Removal of statues at the Shelbourne Hotel

 

Sir, – The removal of the series of statues from the front of the Shelbourne Hotel is outrageous. These, cast in a Paris studio, existed as an artistic manifestation in harmony with the overall facade of the hotel, with no political implications.

One could take the view that the present owners of the hotel are merely custodians of this wonderful part of Dublin’s Victorian heritage and have no right to unilaterally take it away. – Yours, etc,

MICHAEL B BARRY,

Author of Victorian Dublin Revealed,

Dublin 6.

Sir, – I note with interest the diversity of interpretations that have arisen among letter writers surrounding the aesthetic and historical significance of the statues recently removed from the Shelbourne Hotel. One suggests the statues depict slaves of two Nubian princesses, others insist that this is a myth and that they are clad in jewellery rather than shackles, and another that the torches they hold aloft represent “Luciferian” symbols (so much for the Statue of Liberty).

What each perspective seemingly has in common is the assumption that there is only one way to correctly interpret a work of art, and that this depends in some important sense on the original intentions of the artist or facts about the historical context in which it was produced. This seems like a waste of potential to me —– works of art can contain multiple, sometimes contradictory, interpretations, and these can change over time. Consider, for example, the work of art that evokes pride in those who know it as “Mount Rushmore” but contempt in the Lakota Sioux who knew it as “The Six Grandfathers”.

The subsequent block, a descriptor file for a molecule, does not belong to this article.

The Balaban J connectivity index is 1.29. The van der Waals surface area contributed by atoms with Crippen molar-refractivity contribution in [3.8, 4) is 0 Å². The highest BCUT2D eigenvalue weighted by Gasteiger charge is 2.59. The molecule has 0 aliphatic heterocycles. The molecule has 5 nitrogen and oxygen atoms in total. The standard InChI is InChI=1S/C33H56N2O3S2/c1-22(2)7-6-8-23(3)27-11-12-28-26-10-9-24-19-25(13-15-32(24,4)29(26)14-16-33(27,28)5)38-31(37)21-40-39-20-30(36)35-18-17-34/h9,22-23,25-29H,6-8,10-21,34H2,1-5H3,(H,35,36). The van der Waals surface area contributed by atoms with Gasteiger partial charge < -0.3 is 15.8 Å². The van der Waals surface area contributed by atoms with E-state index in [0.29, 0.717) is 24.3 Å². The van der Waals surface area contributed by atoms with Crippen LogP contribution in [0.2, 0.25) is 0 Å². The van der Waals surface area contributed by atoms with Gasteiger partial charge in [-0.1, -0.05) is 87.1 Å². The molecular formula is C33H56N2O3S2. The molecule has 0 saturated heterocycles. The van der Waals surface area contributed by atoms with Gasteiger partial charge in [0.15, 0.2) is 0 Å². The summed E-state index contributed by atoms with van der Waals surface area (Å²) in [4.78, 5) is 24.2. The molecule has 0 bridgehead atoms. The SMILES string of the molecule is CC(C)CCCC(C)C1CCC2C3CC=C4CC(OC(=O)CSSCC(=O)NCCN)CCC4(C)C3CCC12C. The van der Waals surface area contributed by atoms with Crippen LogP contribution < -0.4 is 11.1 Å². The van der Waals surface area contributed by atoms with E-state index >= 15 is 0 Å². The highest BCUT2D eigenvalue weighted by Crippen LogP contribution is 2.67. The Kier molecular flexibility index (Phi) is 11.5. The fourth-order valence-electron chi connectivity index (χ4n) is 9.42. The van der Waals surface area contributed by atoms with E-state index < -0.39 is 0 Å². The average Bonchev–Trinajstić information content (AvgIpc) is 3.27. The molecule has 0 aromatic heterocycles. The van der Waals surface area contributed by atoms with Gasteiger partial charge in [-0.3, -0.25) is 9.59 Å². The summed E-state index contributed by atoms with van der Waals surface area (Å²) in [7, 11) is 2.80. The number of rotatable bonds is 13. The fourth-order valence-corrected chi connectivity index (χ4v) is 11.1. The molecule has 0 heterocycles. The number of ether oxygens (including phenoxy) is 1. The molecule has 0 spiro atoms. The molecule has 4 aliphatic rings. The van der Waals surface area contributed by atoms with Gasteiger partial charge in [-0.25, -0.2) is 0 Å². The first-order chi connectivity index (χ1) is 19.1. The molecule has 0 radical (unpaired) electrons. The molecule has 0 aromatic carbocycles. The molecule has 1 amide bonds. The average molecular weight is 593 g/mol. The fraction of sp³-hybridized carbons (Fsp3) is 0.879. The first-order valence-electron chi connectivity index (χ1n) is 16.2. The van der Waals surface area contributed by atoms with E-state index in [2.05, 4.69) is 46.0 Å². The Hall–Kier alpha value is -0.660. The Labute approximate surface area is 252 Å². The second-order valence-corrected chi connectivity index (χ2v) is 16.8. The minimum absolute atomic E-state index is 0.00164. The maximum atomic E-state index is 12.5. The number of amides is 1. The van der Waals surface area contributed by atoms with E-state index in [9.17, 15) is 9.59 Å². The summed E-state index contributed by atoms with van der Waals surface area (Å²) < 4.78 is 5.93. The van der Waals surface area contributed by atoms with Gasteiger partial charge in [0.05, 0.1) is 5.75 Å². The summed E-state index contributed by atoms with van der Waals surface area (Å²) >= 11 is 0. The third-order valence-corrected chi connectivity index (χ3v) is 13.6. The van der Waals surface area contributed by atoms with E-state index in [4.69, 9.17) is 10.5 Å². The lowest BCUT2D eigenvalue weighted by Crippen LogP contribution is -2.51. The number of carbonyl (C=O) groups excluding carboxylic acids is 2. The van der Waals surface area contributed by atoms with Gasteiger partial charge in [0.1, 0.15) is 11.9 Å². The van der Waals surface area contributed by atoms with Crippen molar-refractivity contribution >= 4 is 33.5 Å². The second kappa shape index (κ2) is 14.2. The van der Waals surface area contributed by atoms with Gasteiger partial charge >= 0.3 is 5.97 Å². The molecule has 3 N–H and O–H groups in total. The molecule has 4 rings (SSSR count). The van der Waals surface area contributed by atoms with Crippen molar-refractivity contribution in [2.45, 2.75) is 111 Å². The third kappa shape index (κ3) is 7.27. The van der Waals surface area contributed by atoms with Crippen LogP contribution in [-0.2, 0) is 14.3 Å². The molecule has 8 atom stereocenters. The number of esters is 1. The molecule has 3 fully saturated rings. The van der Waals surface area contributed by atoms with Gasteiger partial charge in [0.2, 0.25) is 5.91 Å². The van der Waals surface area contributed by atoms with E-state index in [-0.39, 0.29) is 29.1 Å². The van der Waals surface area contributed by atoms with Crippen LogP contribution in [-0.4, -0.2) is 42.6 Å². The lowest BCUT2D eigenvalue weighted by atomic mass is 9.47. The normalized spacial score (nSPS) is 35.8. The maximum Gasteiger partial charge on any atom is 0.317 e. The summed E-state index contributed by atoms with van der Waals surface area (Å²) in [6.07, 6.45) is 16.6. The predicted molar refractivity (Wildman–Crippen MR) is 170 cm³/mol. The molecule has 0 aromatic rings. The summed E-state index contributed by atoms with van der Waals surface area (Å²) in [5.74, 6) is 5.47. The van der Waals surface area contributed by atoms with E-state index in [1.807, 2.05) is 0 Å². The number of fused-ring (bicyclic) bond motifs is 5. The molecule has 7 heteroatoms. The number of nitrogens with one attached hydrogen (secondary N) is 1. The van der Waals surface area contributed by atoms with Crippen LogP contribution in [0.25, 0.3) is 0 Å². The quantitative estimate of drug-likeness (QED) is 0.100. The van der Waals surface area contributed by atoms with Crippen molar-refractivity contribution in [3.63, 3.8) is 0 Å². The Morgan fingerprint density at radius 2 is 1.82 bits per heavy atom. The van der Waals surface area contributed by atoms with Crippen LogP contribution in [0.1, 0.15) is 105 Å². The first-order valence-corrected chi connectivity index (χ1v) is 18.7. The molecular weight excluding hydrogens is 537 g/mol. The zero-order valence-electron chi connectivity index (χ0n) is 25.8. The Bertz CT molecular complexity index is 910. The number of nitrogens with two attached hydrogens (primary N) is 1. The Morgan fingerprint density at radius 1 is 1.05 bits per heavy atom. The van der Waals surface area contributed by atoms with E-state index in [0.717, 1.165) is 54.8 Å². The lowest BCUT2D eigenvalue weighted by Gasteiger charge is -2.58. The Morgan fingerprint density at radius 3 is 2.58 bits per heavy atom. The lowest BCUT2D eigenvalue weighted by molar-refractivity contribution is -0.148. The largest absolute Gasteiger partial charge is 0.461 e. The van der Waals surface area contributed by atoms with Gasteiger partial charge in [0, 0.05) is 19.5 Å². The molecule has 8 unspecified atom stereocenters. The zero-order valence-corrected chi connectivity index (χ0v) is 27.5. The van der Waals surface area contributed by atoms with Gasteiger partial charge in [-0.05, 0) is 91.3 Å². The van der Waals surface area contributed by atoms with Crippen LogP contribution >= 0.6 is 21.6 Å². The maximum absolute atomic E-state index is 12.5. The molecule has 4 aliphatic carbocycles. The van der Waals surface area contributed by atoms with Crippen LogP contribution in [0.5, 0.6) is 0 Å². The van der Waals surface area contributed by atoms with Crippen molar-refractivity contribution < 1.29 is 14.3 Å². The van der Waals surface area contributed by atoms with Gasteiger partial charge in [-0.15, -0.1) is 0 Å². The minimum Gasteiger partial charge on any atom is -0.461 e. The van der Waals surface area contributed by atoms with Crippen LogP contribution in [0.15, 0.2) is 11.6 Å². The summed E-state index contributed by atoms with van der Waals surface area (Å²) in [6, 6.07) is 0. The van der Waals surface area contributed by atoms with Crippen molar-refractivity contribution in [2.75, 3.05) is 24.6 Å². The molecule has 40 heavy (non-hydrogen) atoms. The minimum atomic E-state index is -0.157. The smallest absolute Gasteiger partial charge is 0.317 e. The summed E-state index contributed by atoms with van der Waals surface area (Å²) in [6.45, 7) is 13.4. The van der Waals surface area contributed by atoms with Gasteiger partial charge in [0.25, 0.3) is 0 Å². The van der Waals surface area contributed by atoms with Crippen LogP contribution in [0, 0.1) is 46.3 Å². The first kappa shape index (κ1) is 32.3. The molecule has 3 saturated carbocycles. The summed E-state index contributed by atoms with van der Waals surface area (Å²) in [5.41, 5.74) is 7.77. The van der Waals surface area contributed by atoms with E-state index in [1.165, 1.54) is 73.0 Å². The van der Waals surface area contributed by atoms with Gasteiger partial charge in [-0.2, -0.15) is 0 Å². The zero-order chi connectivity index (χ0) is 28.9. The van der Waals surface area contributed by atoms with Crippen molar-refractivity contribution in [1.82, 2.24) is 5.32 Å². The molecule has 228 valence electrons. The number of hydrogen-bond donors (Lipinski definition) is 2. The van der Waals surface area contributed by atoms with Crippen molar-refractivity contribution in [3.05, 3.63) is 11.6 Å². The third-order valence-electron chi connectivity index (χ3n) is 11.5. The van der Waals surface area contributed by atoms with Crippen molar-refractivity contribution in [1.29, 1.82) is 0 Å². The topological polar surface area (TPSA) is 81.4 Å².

For those (like myself) who see the statues as symbolic of racial injustice, misogyny and orientalism, these interpretations will remain valid regardless of the intentions of their maker or the subtle distinctions between a manacle and an anklet. The wonderful ability of art to mean different things to different people is a double-edged sword: if beauty is in the eye of the beholder, then ugliness must be as well. – Yours, etc,

Dr BRIAN CAREY,

Philosophy Department,

Trinity College Dublin.

Sir, – Did the artist who created the statues outside the Shelbourne Hotel not intend them to be a sign of hope, given that they are carrying torches / light? – Yours, etc,

NIALL FEIRITEAR,

Co Dublin.

Sir, – Have all the hand-wringing you want but isn’t it rather a more important priority that we remove any existing slavery in today’s world before removing any statues from yesterday’s? – Yours, etc,

BRIAN FALTER,

Ballyshannon, Co Donegal.

Sir, – To avoid any possible offence, I suggest the Shelbourne Hotel replace the apparently offensive effigies with those of Mickey Mouse, Minnie Mouse, Donald Duck and Goofy! – Yours, etc,

Dr R MCVERRY,

Rostrevor, Co Down.